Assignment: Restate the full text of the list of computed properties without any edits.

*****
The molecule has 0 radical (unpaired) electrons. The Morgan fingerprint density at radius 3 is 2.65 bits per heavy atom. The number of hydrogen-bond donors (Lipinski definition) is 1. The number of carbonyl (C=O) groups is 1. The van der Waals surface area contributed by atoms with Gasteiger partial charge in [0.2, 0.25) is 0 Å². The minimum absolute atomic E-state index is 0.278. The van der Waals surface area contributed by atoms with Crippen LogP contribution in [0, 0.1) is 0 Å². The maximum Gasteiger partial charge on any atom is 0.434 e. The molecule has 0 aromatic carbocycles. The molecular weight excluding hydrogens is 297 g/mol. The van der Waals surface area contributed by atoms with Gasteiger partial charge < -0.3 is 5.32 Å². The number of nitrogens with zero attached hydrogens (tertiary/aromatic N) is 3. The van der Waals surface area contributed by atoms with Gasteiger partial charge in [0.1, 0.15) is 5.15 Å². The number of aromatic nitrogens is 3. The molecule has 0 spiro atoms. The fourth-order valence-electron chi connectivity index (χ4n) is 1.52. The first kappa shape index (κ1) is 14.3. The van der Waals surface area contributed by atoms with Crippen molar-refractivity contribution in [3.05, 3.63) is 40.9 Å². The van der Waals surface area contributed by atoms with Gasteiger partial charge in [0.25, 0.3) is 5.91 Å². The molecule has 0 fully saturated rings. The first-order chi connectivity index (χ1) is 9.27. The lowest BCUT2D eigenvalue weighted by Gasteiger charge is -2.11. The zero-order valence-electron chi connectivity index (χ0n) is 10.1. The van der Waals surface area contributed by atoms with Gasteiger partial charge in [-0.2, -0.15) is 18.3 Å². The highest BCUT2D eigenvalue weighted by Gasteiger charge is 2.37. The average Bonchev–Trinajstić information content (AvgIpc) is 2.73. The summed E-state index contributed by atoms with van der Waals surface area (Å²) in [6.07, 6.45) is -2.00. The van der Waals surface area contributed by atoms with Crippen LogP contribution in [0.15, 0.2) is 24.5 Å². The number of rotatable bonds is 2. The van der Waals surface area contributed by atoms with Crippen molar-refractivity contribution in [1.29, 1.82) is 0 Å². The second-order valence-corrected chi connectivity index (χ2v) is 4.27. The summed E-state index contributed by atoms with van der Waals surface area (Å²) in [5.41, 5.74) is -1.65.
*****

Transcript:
The molecule has 0 radical (unpaired) electrons. The Morgan fingerprint density at radius 3 is 2.65 bits per heavy atom. The number of hydrogen-bond donors (Lipinski definition) is 1. The number of carbonyl (C=O) groups is 1. The van der Waals surface area contributed by atoms with Gasteiger partial charge in [0.2, 0.25) is 0 Å². The minimum absolute atomic E-state index is 0.278. The van der Waals surface area contributed by atoms with Crippen LogP contribution in [0, 0.1) is 0 Å². The maximum Gasteiger partial charge on any atom is 0.434 e. The molecule has 0 aromatic carbocycles. The molecular weight excluding hydrogens is 297 g/mol. The van der Waals surface area contributed by atoms with Gasteiger partial charge < -0.3 is 5.32 Å². The number of nitrogens with zero attached hydrogens (tertiary/aromatic N) is 3. The van der Waals surface area contributed by atoms with Gasteiger partial charge in [0.1, 0.15) is 5.15 Å². The number of aromatic nitrogens is 3. The molecule has 0 spiro atoms. The fourth-order valence-electron chi connectivity index (χ4n) is 1.52. The first kappa shape index (κ1) is 14.3. The van der Waals surface area contributed by atoms with Crippen molar-refractivity contribution in [3.05, 3.63) is 40.9 Å². The van der Waals surface area contributed by atoms with Gasteiger partial charge in [0.25, 0.3) is 5.91 Å². The molecule has 0 fully saturated rings. The first-order chi connectivity index (χ1) is 9.27. The lowest BCUT2D eigenvalue weighted by Gasteiger charge is -2.11. The zero-order valence-electron chi connectivity index (χ0n) is 10.1. The van der Waals surface area contributed by atoms with Gasteiger partial charge in [-0.2, -0.15) is 18.3 Å². The highest BCUT2D eigenvalue weighted by Gasteiger charge is 2.37. The average Bonchev–Trinajstić information content (AvgIpc) is 2.73. The summed E-state index contributed by atoms with van der Waals surface area (Å²) in [6.07, 6.45) is -2.00. The van der Waals surface area contributed by atoms with Crippen LogP contribution in [0.15, 0.2) is 24.5 Å². The number of rotatable bonds is 2. The van der Waals surface area contributed by atoms with Crippen molar-refractivity contribution in [1.29, 1.82) is 0 Å². The second-order valence-corrected chi connectivity index (χ2v) is 4.27. The summed E-state index contributed by atoms with van der Waals surface area (Å²) in [5.41, 5.74) is -1.65.